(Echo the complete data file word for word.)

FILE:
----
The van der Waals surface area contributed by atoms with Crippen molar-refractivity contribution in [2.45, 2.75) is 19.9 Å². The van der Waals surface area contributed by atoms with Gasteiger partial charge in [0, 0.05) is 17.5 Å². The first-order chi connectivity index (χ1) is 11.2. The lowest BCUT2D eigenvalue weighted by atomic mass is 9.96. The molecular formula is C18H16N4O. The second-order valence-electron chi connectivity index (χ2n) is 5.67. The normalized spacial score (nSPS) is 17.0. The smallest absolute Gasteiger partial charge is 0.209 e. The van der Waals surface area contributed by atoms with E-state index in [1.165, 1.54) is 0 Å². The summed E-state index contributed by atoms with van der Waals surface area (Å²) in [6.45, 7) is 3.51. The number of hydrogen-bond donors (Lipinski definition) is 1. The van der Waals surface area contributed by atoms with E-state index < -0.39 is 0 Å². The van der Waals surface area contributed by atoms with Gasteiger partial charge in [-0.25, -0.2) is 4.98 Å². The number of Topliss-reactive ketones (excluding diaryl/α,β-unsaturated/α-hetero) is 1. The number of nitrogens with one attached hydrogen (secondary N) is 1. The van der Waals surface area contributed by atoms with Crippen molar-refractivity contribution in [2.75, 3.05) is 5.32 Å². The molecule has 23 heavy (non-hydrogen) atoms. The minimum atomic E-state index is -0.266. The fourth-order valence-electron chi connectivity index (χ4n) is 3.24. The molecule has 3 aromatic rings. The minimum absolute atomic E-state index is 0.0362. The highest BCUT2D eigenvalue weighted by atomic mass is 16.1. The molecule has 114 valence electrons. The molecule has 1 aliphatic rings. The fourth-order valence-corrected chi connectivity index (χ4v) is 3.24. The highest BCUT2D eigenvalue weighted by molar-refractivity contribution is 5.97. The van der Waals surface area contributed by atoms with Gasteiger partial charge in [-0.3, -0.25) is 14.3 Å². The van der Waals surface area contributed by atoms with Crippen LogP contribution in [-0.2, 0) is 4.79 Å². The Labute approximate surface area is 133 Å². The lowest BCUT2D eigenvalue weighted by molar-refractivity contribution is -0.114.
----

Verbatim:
The van der Waals surface area contributed by atoms with Crippen molar-refractivity contribution in [2.45, 2.75) is 19.9 Å². The van der Waals surface area contributed by atoms with Gasteiger partial charge in [0, 0.05) is 17.5 Å². The first-order chi connectivity index (χ1) is 11.2. The lowest BCUT2D eigenvalue weighted by atomic mass is 9.96. The molecular formula is C18H16N4O. The second-order valence-electron chi connectivity index (χ2n) is 5.67. The normalized spacial score (nSPS) is 17.0. The smallest absolute Gasteiger partial charge is 0.209 e. The van der Waals surface area contributed by atoms with E-state index in [1.165, 1.54) is 0 Å². The summed E-state index contributed by atoms with van der Waals surface area (Å²) in [6.45, 7) is 3.51. The number of hydrogen-bond donors (Lipinski definition) is 1. The van der Waals surface area contributed by atoms with E-state index < -0.39 is 0 Å². The van der Waals surface area contributed by atoms with Gasteiger partial charge in [-0.25, -0.2) is 4.98 Å². The number of Topliss-reactive ketones (excluding diaryl/α,β-unsaturated/α-hetero) is 1. The number of nitrogens with one attached hydrogen (secondary N) is 1. The van der Waals surface area contributed by atoms with Crippen molar-refractivity contribution in [2.75, 3.05) is 5.32 Å². The molecule has 23 heavy (non-hydrogen) atoms. The minimum atomic E-state index is -0.266. The fourth-order valence-electron chi connectivity index (χ4n) is 3.24. The molecule has 3 aromatic rings. The minimum absolute atomic E-state index is 0.0362. The highest BCUT2D eigenvalue weighted by atomic mass is 16.1. The molecule has 114 valence electrons. The molecule has 1 aliphatic rings. The fourth-order valence-corrected chi connectivity index (χ4v) is 3.24. The highest BCUT2D eigenvalue weighted by molar-refractivity contribution is 5.97. The van der Waals surface area contributed by atoms with Gasteiger partial charge in [-0.3, -0.25) is 14.3 Å². The van der Waals surface area contributed by atoms with Crippen LogP contribution in [-0.2, 0) is 4.79 Å². The Labute approximate surface area is 133 Å². The lowest BCUT2D eigenvalue weighted by molar-refractivity contribution is -0.114.